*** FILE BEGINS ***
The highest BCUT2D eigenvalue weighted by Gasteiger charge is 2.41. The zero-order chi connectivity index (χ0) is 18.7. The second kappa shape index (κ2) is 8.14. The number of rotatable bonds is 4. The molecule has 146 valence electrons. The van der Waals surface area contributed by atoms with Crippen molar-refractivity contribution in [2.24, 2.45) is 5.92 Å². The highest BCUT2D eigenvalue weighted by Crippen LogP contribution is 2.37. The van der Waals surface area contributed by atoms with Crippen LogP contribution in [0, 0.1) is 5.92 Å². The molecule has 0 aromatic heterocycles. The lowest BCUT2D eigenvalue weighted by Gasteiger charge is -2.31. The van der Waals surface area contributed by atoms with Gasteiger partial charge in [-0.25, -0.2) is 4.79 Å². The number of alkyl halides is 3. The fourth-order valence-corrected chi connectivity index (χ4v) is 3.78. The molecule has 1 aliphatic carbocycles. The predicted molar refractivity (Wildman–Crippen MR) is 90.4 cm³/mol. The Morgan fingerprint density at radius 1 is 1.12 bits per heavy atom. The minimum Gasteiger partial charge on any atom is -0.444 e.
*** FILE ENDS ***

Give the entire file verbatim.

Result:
The highest BCUT2D eigenvalue weighted by Gasteiger charge is 2.41. The zero-order chi connectivity index (χ0) is 18.7. The second kappa shape index (κ2) is 8.14. The number of rotatable bonds is 4. The molecule has 146 valence electrons. The van der Waals surface area contributed by atoms with Crippen molar-refractivity contribution in [2.24, 2.45) is 5.92 Å². The highest BCUT2D eigenvalue weighted by Crippen LogP contribution is 2.37. The van der Waals surface area contributed by atoms with Crippen LogP contribution in [0, 0.1) is 5.92 Å². The molecule has 0 aromatic heterocycles. The lowest BCUT2D eigenvalue weighted by Gasteiger charge is -2.31. The van der Waals surface area contributed by atoms with Gasteiger partial charge in [-0.25, -0.2) is 4.79 Å². The number of alkyl halides is 3. The fourth-order valence-corrected chi connectivity index (χ4v) is 3.78. The molecule has 1 aliphatic carbocycles. The predicted molar refractivity (Wildman–Crippen MR) is 90.4 cm³/mol. The Morgan fingerprint density at radius 1 is 1.12 bits per heavy atom. The minimum Gasteiger partial charge on any atom is -0.444 e.